Photo Source: Talking Blue Blog
by Angela Magnotti Andrews
Opposite the Cullinan II on the back of the band, the Stuart Sapphire rests beneath a cross pattee. This beautiful 1-1/2- by 1-inch brilliant blue oval gemstone hails from the famed Stuart Monarchy of
England and Scotland. The Stuarts reigned uncontested from 1603, under James I, to 1649, under Charles I.
James I was the Protestant of Protestants. His conviction that he was answerable to God alone and was above the law led him to make some radical decisions that have resounding effects even today. Under his rule, Puritan reformers were dismissed and Catholics were forbidden from attending Mass. He also introduced Protestants to
Northern Ireland. He did attempt to maintain peace between England and the other European countries, but he was not favored by Parliament and his decisions left the country in debt at his death.
He was succeeded by his son, Charles I, who swiftly persuaded Parliament to grant him finances to go to war with
Spain and France. By 1629, he had completely lost favor with Parliament, and believing, as his father did, that he was above the law he dismissed Parliament and ruled England as a pure monarchy until he was forced to recall Parliament in 1639. Ten years later, after inciting a Civil War in England, his rule was overthrown and he was executed.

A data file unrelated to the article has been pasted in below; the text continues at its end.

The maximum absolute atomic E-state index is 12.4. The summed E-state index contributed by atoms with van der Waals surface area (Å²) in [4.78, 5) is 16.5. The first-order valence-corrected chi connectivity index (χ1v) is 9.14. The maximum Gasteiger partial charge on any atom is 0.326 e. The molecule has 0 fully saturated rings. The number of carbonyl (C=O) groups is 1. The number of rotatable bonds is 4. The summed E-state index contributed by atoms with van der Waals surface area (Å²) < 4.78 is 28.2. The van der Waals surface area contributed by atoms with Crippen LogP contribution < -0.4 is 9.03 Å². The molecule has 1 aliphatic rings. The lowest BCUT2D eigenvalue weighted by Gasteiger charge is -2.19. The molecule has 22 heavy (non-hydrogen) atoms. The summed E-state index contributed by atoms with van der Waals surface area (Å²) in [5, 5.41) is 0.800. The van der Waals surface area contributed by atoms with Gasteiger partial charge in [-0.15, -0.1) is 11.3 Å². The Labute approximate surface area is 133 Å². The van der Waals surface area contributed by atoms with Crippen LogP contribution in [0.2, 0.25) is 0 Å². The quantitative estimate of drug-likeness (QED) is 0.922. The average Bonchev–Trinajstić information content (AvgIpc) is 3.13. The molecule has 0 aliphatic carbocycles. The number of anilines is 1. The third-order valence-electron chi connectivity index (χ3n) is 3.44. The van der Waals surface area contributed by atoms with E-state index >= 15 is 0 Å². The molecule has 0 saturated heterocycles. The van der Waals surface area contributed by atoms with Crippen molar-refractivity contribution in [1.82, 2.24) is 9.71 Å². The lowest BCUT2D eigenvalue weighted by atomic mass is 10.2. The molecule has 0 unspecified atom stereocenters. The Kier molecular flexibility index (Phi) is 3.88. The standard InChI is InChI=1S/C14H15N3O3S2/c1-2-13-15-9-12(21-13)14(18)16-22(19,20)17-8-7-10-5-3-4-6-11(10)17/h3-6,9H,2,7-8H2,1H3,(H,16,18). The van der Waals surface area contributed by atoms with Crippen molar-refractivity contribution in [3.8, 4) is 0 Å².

It is here where the Stuart Sapphire’s unique story unfolds. As a result of this Civil War and the execution of the reigning monarch, a new republic rose in an attempt to overthrow the monarchy. With enough civil unrest, Oliver Cromwell rose to defend the new republic. Desperately in need of money, he dispatched with nearly the entire crown treasury. He sold most of the gemstones and melted all the gold to sell to the highest bidder. However, somehow the Stuart Sapphire escaped this assault on
1. Famous Diamonds. "The Stuart Sapphire." Accessed June 11, 2012. http://famousdiamonds.tripod.com/stuartsapphire.html.
2. Internet Stones. "Stuart Sapphire." Accessed June 11, 2012. http://jewelry-blog.internetstones.com/famous-gemstones/stuart-sapphire.
3. Wikipedia. "Stuart period." Accessed June 11, 2012. http://en.wikipedia.org/wiki/Stuart_period.
4. History on the Net. "The Stuart Monarchs-1603-1714." Accessed June 11, 2012. http://www.historyonthenet.com/Stuarts/stuart_monarchs.htm.
5. Royal Collection, The. "The Imperial State Crown." Accessed June 11, 2012. http://www.royalcollection.org.uk/collection/31701/the-imperial-state-crown.
*Clip art courtesy of The Graphics Fairy